time higher education in Scotland.
Some DipHEs are awarded for achievement over a breadth of subject areas while others focus on one
subject, in some cases with a strong vocational focus. The precise focus and outcomes will be identified in
the relevant programme specifications.

Characteristic outcomes of the Diploma of Higher Education
   i.  A knowledge and understanding of the scope and main areas of the subject(s) and its interactions
       with related subjects. Detailed knowledge of some key areas which may include some knowledge of
       current issues in limited specialised areas.
  ii.  Familiarity and understanding of a range of the essential theories, principles and concepts and an
       awareness of major issues at the forefront of the subject(s).


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  iii.   Familiarity and effective deployment of essential/routine materials, techniques and practices of the
         subject(s).
  iv.    Skills for the gathering, critical analysis and presentation of information, ideas, concepts and/or
         quantitative and qualitative data that is core to the subject(s). This will include the use of ICT as
         appropriate to the subject(s).

Typically, holders of the Diploma of Higher Education will be able to:
   a. use their knowledge, understanding and skills to critically evaluate and formulate evidence-based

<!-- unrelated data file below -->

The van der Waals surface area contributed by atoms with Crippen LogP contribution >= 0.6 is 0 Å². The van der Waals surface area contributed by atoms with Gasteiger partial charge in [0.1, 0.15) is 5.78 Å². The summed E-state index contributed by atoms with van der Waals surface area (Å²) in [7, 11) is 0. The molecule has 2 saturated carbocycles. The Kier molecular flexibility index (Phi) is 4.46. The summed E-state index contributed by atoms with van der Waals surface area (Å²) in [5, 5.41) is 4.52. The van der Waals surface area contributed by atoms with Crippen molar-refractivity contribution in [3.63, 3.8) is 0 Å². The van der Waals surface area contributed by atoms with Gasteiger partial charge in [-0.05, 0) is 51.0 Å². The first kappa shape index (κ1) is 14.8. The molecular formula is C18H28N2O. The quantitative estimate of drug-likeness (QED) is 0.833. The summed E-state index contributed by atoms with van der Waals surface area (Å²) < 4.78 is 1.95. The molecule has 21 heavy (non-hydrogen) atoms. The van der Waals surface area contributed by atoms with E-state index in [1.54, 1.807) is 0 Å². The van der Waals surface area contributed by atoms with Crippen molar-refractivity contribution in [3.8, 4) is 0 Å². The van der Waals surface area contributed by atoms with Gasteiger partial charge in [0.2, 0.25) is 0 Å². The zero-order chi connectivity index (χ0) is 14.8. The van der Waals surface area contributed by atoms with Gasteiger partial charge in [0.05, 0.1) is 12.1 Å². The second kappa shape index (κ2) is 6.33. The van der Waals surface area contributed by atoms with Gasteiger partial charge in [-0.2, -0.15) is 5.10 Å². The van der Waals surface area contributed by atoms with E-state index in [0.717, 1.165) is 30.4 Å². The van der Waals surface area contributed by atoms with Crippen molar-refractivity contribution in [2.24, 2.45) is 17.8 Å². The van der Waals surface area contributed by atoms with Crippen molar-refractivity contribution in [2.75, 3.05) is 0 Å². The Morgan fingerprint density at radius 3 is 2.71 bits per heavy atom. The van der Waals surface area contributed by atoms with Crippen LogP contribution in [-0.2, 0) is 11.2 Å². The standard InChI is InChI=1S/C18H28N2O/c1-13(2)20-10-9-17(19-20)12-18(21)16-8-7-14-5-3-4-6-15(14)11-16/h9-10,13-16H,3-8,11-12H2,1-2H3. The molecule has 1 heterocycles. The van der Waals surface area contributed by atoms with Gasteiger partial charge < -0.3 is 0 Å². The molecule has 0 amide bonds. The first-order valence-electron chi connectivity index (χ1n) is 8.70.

arguments and identify solutions to clearly defined problems of a generally routine nature;
   b. communicate the results of their study and other work accurately and reliably using a range of
        specialist techniques;
   c. identify and address their own major learning needs within defined contexts and to undertake guided
        further learning in new areas;
   d. apply their subject-related and transferable skills in contexts where the scope of the task and the
        criteria for decisions are generally well defined but where some personal responsibility and initiative
        is required.


The Scottish Bachelors degree
SHE level            3 (SCQF 9)
Credit definition    At least 360 credits of which a minimum of 60 are at SHE level 3

General
The Scottish Bachelors (non-Honours) degree is typically achieved after the equivalent of three years of full-
time higher education. In the main, and depending on the subjects or professional area(s) studied, it is
awarded either a Bachelor of Science (BSc), or a Bachelor of Arts (BA). Although all degrees will exhibit a
balance of breadth and depth, some degrees will be highly focused while others will develop greater breadth
of outcomes. The particular characteristics of each degree will be articulated in the programme specification.
Many degrees which have a specific vocational focus carry recognition by the appropriate professional or
statutory body. In a small number of universities, in some faculties, this qualification is titled 'MA' (see
footnote to Annex 2). The Scottish Bachelors degree is a recognised 'normal' entry requirement to a number
of professions across the UK.

Characteristic outcomes of the degree
   i.  A broad and comparative knowledge of the general scope of the subject, its different areas and
       applications, and its interactions with related subjects. A detailed knowledge of a defined subject or a
       more limited coverage of a specialist area balanced by a wider range of study. In each case,
       specialised study will be informed by current developments in the subject.
  ii.  A critical understanding of the essential theories, principles and concepts of the subject(s) and of the
       ways in which these are developed through the main methods of enquiry in the subject. An
       awareness of the provisional nature of knowledge.
 iii.  Familiarity and competence in the use of routine materials, practices and skills and of a few that are
       more specialised, advanced and complex.